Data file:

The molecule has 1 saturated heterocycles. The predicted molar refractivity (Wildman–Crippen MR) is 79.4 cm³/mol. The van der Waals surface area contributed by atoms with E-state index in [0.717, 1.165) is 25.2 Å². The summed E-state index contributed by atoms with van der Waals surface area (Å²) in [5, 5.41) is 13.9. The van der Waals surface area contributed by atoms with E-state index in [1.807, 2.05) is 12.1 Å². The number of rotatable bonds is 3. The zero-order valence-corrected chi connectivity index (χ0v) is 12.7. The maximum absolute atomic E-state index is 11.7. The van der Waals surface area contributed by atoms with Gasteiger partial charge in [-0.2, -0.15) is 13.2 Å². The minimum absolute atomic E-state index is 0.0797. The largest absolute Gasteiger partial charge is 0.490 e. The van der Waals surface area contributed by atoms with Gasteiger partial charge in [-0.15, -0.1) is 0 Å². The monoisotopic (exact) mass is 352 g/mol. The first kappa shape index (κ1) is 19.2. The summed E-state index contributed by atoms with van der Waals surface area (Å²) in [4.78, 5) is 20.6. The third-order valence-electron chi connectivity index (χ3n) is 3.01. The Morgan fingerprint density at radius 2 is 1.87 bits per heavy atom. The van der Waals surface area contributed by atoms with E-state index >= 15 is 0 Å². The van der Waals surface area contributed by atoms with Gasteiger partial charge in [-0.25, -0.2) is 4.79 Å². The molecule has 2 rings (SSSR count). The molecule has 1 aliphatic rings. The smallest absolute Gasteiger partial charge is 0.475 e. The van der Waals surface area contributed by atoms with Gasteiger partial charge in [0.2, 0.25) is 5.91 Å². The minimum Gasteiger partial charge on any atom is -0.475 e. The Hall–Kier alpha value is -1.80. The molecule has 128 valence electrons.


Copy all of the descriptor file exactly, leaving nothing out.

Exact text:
The molecule has 1 saturated heterocycles. The predicted molar refractivity (Wildman–Crippen MR) is 79.4 cm³/mol. The van der Waals surface area contributed by atoms with E-state index in [0.717, 1.165) is 25.2 Å². The summed E-state index contributed by atoms with van der Waals surface area (Å²) in [5, 5.41) is 13.9. The van der Waals surface area contributed by atoms with E-state index in [1.807, 2.05) is 12.1 Å². The number of rotatable bonds is 3. The zero-order valence-corrected chi connectivity index (χ0v) is 12.7. The maximum absolute atomic E-state index is 11.7. The van der Waals surface area contributed by atoms with Gasteiger partial charge in [-0.2, -0.15) is 13.2 Å². The minimum absolute atomic E-state index is 0.0797. The largest absolute Gasteiger partial charge is 0.490 e. The van der Waals surface area contributed by atoms with Gasteiger partial charge in [-0.15, -0.1) is 0 Å². The monoisotopic (exact) mass is 352 g/mol. The first kappa shape index (κ1) is 19.2. The summed E-state index contributed by atoms with van der Waals surface area (Å²) in [4.78, 5) is 20.6. The third-order valence-electron chi connectivity index (χ3n) is 3.01. The Morgan fingerprint density at radius 2 is 1.87 bits per heavy atom. The van der Waals surface area contributed by atoms with E-state index >= 15 is 0 Å². The van der Waals surface area contributed by atoms with Gasteiger partial charge in [-0.25, -0.2) is 4.79 Å². The molecule has 2 rings (SSSR count). The molecule has 1 aliphatic rings. The smallest absolute Gasteiger partial charge is 0.475 e. The van der Waals surface area contributed by atoms with Gasteiger partial charge in [0.2, 0.25) is 5.91 Å². The minimum Gasteiger partial charge on any atom is -0.475 e. The Hall–Kier alpha value is -1.80. The molecule has 128 valence electrons.